HONEY BADGER/Behaviour, Distribution, Habitat, Size, Weight, IUCN stetus



DESCRIPTION: A large, pied badger, the Honey Badger or Ratel has a broad streak of unwashed silver–grey from the crown to the base of the tail, with the underparts being deep brown or black. The upper parts are more buff or rust– brown in juveniles. The fur is short and coarse yet glossy. The head is broad, the snout small and the ears are flattened flaps, giving it a pugilist’s face. The tail is black with a pale tip. The forefeet are adapted for digging and have black claws that are larger than those on the hind feet. The females have two mammae. Both sexes look alike, although the males are significantly larger.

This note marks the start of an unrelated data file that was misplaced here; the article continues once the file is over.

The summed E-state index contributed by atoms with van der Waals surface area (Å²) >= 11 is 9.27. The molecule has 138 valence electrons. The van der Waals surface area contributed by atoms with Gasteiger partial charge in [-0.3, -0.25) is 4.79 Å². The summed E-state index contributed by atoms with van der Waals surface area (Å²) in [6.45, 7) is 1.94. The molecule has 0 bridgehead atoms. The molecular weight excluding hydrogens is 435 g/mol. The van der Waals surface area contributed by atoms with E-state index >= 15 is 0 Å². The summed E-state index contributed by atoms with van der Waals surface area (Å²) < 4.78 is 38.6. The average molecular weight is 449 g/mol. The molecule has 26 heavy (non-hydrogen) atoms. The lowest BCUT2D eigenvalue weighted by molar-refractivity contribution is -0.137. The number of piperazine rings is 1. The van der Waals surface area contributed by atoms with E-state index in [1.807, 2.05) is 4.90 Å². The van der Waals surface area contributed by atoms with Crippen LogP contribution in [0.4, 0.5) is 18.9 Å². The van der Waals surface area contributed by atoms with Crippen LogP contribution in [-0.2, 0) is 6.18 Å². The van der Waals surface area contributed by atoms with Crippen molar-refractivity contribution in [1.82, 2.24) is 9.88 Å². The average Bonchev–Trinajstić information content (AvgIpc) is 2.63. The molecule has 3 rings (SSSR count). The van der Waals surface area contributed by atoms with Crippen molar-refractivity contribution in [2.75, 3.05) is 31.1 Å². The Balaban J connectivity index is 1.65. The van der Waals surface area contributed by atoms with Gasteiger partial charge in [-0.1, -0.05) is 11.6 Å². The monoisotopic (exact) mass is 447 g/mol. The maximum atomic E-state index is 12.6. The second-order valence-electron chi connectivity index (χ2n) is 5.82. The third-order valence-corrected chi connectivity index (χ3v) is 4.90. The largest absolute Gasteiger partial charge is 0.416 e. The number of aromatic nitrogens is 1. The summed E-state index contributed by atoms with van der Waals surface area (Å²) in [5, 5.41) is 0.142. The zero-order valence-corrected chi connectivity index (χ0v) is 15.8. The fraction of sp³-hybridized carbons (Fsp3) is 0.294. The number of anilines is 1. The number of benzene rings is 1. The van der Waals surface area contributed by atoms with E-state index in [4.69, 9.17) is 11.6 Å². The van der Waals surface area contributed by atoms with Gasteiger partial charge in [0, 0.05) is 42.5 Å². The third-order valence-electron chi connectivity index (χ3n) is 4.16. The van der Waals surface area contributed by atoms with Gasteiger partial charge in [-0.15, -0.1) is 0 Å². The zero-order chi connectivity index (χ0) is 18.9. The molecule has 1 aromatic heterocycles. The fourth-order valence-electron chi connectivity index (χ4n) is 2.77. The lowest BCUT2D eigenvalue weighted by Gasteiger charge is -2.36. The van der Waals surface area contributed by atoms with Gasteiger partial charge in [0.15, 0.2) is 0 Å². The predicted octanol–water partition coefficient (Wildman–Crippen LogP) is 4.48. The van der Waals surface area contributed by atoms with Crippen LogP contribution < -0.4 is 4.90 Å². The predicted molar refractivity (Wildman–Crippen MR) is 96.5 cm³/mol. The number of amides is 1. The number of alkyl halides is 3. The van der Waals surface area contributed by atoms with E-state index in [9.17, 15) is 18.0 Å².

BEHAVIOUR: The Ratel is reputed to dig up graves – a local belief that is based on its scavenging habits. It is also a predator that feeds largely on flesh, supplemented by a vegetarian diet.

DISTRIBUTION: Ranges from the Himalayan foothills to southern India. Absent in Kerala and the North–East.

HABITAT: Hilly, stony, arid country, and dry and moist deciduous forests.

 Size: 60–77 cm

IUCN Status: Lower Risk


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